1/2" CRUSH CLEAR & 3/4" CRUSH CLEAR
This product is available in both the ½ inch or ¾ inch sizes, Crushed Clear Rock is a popular choices for pathways leading to home entrances, or anywhere in need of drainage. The name “clear” refers to the absence of a binding agent, meaning less small material to track in on shoes and boots. The difference between the ½ inch or ¾ inch is mostly appearance, with the ½ inch looking more decorative and less commercial. The benefit of a “clear” product is less moisture retention, so less chance of vegetation taking hold in your pathway. Installed with a good weed barrier below it, the Crushed Clear Rock should remain relatively weed free. The issue of depth, like driveways, is still to be considered, as a deep layer of Crushed Clear Rock is more likely to move when walked on.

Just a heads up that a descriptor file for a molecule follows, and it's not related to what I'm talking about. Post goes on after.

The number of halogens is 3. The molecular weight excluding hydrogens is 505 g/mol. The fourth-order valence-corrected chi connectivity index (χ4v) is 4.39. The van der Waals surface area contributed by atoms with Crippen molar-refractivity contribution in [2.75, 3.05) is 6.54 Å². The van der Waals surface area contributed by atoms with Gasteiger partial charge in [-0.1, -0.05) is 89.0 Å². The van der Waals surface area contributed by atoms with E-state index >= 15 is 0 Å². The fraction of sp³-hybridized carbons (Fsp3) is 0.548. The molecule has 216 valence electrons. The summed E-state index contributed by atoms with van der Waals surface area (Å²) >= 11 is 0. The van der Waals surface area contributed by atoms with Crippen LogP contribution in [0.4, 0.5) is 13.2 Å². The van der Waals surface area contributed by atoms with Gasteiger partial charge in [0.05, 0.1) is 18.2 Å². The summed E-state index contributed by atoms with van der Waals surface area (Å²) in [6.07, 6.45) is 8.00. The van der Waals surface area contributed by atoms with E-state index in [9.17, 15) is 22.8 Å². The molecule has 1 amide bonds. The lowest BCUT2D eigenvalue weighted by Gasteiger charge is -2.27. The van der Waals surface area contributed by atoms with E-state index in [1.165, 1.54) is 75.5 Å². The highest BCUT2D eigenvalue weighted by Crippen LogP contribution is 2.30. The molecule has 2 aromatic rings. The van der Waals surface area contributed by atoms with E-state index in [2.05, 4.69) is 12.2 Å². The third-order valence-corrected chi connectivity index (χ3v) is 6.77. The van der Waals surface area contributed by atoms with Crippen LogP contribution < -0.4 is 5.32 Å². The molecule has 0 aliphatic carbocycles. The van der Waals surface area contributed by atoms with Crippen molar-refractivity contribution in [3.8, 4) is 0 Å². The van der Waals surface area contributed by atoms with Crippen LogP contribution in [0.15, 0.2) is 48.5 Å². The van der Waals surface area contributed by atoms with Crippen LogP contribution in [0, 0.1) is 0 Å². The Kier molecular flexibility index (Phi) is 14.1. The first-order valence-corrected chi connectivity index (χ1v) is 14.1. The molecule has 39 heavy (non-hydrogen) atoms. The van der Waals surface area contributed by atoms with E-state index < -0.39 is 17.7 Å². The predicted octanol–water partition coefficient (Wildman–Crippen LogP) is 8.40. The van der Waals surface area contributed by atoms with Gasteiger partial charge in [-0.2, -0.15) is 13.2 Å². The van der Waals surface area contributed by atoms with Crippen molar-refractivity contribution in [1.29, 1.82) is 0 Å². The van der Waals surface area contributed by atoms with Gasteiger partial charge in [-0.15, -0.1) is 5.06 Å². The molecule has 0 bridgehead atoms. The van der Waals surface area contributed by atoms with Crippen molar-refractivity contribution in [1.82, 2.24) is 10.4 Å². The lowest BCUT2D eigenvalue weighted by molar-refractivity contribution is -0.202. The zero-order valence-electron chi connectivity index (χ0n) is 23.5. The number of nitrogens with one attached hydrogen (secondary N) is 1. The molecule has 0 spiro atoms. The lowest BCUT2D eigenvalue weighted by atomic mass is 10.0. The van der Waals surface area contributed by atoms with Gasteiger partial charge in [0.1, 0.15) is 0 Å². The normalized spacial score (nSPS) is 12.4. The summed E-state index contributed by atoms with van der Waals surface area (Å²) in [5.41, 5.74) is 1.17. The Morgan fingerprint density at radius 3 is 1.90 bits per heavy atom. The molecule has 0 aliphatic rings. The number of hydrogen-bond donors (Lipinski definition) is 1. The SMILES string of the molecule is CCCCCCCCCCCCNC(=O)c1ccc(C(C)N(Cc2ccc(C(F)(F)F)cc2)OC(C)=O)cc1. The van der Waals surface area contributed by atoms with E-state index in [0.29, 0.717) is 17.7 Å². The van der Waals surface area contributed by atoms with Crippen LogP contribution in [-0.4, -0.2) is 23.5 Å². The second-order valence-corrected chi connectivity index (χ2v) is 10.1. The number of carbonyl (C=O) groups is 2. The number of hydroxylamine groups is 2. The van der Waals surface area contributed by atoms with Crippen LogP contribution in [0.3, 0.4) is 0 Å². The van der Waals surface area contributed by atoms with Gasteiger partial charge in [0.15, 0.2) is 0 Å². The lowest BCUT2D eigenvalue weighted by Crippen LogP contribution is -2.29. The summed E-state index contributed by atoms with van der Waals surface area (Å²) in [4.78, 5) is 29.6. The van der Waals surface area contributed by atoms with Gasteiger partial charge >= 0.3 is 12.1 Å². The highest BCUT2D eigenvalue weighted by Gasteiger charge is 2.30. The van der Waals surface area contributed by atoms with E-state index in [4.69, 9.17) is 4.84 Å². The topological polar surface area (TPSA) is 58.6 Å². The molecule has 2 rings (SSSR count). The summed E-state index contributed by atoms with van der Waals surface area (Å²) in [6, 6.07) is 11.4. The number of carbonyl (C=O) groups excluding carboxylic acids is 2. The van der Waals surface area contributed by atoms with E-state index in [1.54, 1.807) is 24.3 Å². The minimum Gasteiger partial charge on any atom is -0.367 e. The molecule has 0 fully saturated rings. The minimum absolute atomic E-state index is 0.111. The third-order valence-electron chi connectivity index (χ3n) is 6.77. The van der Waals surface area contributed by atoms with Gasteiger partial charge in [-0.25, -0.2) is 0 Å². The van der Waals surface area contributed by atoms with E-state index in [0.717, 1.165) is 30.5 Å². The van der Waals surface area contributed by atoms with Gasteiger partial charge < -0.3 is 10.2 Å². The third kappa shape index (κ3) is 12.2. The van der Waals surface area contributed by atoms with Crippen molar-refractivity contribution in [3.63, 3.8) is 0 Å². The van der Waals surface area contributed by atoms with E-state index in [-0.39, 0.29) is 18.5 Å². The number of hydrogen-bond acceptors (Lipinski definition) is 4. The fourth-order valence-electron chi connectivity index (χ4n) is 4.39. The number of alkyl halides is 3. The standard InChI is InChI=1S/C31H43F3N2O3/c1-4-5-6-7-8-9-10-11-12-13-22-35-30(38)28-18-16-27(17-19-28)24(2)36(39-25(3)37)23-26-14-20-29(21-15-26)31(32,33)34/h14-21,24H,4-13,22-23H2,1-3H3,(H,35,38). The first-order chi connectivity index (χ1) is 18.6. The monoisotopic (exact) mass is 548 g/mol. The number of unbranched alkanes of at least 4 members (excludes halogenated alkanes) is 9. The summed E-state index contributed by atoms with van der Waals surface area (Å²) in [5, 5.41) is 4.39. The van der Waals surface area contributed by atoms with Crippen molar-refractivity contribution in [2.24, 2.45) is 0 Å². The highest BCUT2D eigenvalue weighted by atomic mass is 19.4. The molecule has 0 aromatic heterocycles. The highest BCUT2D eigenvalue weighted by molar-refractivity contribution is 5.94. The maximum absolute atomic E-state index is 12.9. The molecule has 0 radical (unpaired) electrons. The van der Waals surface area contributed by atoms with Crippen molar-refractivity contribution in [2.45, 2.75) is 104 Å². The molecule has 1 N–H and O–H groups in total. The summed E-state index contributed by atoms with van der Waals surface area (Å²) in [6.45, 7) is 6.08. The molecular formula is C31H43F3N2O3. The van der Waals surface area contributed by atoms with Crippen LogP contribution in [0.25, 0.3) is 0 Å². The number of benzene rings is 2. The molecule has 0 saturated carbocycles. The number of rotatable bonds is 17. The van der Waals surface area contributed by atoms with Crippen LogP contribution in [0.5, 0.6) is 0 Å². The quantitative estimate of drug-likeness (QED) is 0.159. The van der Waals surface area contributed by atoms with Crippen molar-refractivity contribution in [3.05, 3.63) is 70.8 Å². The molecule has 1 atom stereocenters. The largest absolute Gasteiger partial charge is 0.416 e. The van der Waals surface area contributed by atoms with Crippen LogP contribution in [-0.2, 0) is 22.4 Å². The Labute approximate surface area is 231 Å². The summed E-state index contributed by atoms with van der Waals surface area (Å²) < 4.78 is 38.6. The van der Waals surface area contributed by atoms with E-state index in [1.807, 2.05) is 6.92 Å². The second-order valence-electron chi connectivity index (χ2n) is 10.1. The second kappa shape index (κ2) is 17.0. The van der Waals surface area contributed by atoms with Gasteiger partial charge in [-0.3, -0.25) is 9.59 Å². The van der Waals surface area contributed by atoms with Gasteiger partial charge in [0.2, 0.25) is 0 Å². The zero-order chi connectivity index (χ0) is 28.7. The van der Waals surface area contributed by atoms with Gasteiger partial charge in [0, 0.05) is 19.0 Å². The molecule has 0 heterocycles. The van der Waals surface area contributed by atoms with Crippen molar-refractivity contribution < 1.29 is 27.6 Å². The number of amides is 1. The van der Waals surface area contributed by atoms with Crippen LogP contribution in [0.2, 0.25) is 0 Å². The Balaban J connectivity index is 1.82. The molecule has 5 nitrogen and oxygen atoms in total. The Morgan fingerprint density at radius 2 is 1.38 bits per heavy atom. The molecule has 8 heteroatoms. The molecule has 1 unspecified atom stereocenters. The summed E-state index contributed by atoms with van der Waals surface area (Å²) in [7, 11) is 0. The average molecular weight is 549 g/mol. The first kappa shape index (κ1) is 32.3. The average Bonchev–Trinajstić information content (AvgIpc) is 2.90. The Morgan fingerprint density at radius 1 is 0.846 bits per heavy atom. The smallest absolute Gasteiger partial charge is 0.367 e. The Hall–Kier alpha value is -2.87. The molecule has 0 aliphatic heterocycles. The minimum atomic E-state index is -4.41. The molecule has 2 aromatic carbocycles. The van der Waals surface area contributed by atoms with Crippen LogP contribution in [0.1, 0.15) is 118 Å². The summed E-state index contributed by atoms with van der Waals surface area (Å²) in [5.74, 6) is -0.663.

3/8" CART PATH
This Product, also known as screenings, gets its name from its use on the golf course. Consisting of 3/8 crushed rock and crusher fines this product will pack up nice and hard and is mainly used for pathways, driveways or anywhere a heavier wheeled vehicle such as a tractor would need to travel often. The only downside to the product is its lack of drainage. If drainage is a concern for you, we would recommend the 3/4 Stone Base which has the same binding agent however the larger rock allows for better drainage.
3/4" STONE BASE
This material, also known as road base, is a 3/4 Crushed Rock with screenings which act as a binding agent allowing the product to pack up hard and stand up in high traffic areas. It is mainly used for driveways, parking areas, pathways, or anywhere you want a compact surface while still providing drainage.
TIPS FOR CREATING A GRAVEL PATH OR DRIVEWAY
There are many different material options for driveways and pathways. Various gravel materials offer different results. The following is only a guide, designed to be of assistance when choosing your material/products. Much of the decision is really about customer preference. Most existing driveways will require only approximately 2 inches of depth of material to resurface it back to original condition. This is also a variable, since some conditions, such as potholes or deep mud may increase the depth required.